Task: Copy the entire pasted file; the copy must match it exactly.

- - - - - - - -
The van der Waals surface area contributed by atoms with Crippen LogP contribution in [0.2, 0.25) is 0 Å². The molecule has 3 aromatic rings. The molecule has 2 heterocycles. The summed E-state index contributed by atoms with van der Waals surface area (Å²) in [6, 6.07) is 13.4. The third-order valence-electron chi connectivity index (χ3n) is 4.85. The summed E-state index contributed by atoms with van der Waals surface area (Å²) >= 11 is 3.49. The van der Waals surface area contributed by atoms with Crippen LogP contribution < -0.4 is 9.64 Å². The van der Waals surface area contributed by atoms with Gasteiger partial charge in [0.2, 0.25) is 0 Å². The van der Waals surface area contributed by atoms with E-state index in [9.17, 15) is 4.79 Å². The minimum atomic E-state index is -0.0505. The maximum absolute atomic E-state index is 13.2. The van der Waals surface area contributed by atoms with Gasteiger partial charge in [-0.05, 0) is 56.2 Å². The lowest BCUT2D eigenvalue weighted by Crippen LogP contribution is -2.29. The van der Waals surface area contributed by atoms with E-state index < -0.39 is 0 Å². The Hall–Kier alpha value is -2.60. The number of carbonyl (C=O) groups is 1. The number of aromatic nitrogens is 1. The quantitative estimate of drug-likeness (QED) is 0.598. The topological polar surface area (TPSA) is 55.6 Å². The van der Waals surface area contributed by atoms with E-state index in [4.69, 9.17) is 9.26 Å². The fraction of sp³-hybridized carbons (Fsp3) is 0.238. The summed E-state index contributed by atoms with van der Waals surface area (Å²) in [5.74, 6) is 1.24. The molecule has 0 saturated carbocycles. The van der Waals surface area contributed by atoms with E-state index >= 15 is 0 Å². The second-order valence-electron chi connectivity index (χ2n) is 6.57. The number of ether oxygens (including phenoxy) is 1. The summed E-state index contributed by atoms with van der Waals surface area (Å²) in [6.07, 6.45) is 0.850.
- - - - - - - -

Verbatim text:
The van der Waals surface area contributed by atoms with Crippen LogP contribution in [0.2, 0.25) is 0 Å². The molecule has 3 aromatic rings. The molecule has 2 heterocycles. The summed E-state index contributed by atoms with van der Waals surface area (Å²) in [6, 6.07) is 13.4. The third-order valence-electron chi connectivity index (χ3n) is 4.85. The summed E-state index contributed by atoms with van der Waals surface area (Å²) >= 11 is 3.49. The van der Waals surface area contributed by atoms with Crippen LogP contribution < -0.4 is 9.64 Å². The van der Waals surface area contributed by atoms with Gasteiger partial charge in [0.2, 0.25) is 0 Å². The van der Waals surface area contributed by atoms with E-state index in [9.17, 15) is 4.79 Å². The minimum atomic E-state index is -0.0505. The maximum absolute atomic E-state index is 13.2. The van der Waals surface area contributed by atoms with Gasteiger partial charge in [-0.05, 0) is 56.2 Å². The lowest BCUT2D eigenvalue weighted by Crippen LogP contribution is -2.29. The van der Waals surface area contributed by atoms with E-state index < -0.39 is 0 Å². The Hall–Kier alpha value is -2.60. The number of carbonyl (C=O) groups is 1. The number of aromatic nitrogens is 1. The quantitative estimate of drug-likeness (QED) is 0.598. The topological polar surface area (TPSA) is 55.6 Å². The van der Waals surface area contributed by atoms with E-state index in [4.69, 9.17) is 9.26 Å². The fraction of sp³-hybridized carbons (Fsp3) is 0.238. The summed E-state index contributed by atoms with van der Waals surface area (Å²) in [5.74, 6) is 1.24. The molecule has 0 saturated carbocycles. The van der Waals surface area contributed by atoms with E-state index >= 15 is 0 Å². The second-order valence-electron chi connectivity index (χ2n) is 6.57. The number of ether oxygens (including phenoxy) is 1. The summed E-state index contributed by atoms with van der Waals surface area (Å²) in [6.07, 6.45) is 0.850.